aka Toxicology Conundrum 027
As you review a patient you notice an unusual scent about his person…welcome to the ‘Sniff a Poison‘ Challenge!
How this works
Below is a list of odo(u)rs. For each different odour try to identify the poison(s) or toxin(s) that can give rise to it – then click on the odour (in blue) to show/hide the answer. If there are multiple answers, the number of answers listed is shown in brackets.
- (its good to get off to an easy start…)
- (40% of people are genetically incapable of smelling this)
Burnt rope (2)
- isopropyl alcohol
- chloral hydrate
- nitrites (amyl, butyl)
- inorganic arsenicals and arsine gas
- dimethyl sulfoxide
Fish or raw liver (musty) (3)
- zinc phosphide
- aluminum phosphide
- nickel carbonyl
- methylsalicylate (Oil of Wintergreen)
- chloral hydrate
- o-chlorobenzylidene malonitrile (CS or tear gas)
- pine oil
Rotten eggs (5)
- Hydrogen sulfide (olfactory fatigue occurs after about 15 minutes at the potentially toxic level of 50 ppm. This happens even faster at higher concentrations – so the victim is at least spared the stench of rotten eggs…)
- carbon disulfide
- N-acetylcysteine (antidote)
- acetic acid
- hydrofluoric acid
- turpentine (urinary metabolites)
The bonus question:
Q. A bite by which Australian snake could seriously impair your performance on the ‘Sniff a Poison’ challenge?
Potentially any of the venomous elapids in Australia as they their bites may be lethal!
However, at least one species can specifically impair the victim’s sense of smell: the Red-bellied Black Snake, Pseudechis porphyriacus, one of Australia’s most striking and beautiful snakes.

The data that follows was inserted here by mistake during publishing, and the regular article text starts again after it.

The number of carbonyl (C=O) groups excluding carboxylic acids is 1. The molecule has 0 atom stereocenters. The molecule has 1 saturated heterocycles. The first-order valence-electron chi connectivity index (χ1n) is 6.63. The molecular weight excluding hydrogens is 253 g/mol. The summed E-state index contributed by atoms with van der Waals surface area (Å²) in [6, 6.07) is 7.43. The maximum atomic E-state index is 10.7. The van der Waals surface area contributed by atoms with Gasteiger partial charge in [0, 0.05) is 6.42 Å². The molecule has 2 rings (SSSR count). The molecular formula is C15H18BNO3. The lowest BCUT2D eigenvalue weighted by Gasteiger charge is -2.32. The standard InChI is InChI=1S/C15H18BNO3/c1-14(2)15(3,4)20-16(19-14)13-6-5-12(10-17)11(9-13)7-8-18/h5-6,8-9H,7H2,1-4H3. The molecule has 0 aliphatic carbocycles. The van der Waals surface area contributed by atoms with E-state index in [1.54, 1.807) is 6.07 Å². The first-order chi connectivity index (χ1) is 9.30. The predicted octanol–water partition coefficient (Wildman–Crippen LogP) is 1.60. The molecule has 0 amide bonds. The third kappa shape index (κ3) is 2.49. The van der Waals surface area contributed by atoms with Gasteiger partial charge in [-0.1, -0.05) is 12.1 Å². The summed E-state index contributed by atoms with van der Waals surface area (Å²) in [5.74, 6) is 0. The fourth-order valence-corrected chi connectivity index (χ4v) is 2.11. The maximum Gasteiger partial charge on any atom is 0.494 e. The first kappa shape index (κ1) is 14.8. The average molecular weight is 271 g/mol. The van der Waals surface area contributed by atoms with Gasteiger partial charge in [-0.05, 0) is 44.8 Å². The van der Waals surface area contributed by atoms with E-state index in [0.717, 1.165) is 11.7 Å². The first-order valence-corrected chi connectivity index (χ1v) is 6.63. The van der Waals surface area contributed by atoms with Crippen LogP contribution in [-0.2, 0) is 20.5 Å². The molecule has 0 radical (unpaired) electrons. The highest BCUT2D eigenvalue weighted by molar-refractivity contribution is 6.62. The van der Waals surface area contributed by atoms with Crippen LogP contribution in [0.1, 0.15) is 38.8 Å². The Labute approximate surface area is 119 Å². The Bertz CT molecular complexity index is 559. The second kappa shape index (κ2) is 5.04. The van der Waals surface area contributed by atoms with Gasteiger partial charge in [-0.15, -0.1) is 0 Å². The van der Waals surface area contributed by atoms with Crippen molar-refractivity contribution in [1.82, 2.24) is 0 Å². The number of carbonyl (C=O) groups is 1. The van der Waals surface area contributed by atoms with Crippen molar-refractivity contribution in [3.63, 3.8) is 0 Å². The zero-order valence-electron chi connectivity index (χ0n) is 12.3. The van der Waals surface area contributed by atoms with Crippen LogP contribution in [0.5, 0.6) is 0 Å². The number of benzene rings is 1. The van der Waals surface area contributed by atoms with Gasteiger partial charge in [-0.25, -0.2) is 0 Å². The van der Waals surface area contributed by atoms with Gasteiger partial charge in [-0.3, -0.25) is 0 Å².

Victims may experience permanent alterations in their olfactory sense. Abnormalities include anosmia (loss of smell), cacosmia (the sensation of a foul smell – not good), dysosmia (a distorted perception of smell) and even phantosmia (the sensation of smell without stimulus).
- Flomenbaum N, et al (2006). Goldfrank’s Toxicologic Emergencies (8th edition). McGraw-Hill Professional.
- Sutherland SK, Tibballs J (2001). Australian animal toxins: the creatures, their toxins and care of the poisoned patient (2nd edition). Oxford University Press.
LITFL Toxicology Challenges
Chris is an Intensivist and ECMO specialist at the Alfred ICU in Melbourne. He is also the Innovation Lead for the Australian Centre for Health Innovation at Alfred Health, a Clinical Adjunct Associate Professor at Monash University, and the Chair of the Australian and New Zealand Intensive Care Society (ANZICS) Education Committee. He is a co-founder of the Australia and New Zealand Clinician Educator Network (ANZCEN) and is the Lead for the ANZCEN Clinician Educator Incubator programme. He is on the Board of Directors for the Intensive Care Foundation and is a First Part Examiner for the College of Intensive Care Medicine. He is an internationally recognised Clinician Educator with a passion for helping clinicians learn and for improving the clinical performance of individuals and collectives.
After finishing his medical degree at the University of Auckland, he continued post-graduate training in New Zealand as well as Australia’s Northern Territory, Perth and Melbourne. He has completed fellowship training in both intensive care medicine and emergency medicine, as well as post-graduate training in biochemistry, clinical toxicology, clinical epidemiology, and health professional education.
He is actively involved in in using translational simulation to improve patient care and the design of processes and systems at Alfred Health. He coordinates the Alfred ICU’s education and simulation programmes and runs the unit’s education website, INTENSIVE. He created the ‘Critically Ill Airway’ course and teaches on numerous courses around the world. He is one of the founders of the FOAM movement (Free Open-Access Medical education) and is co-creator of LITFL.com, the RAGE podcast, the Resuscitology course, and the SMACC conference.
His one great achievement is being the father of two amazing children.
On Twitter, he is @precordialthump.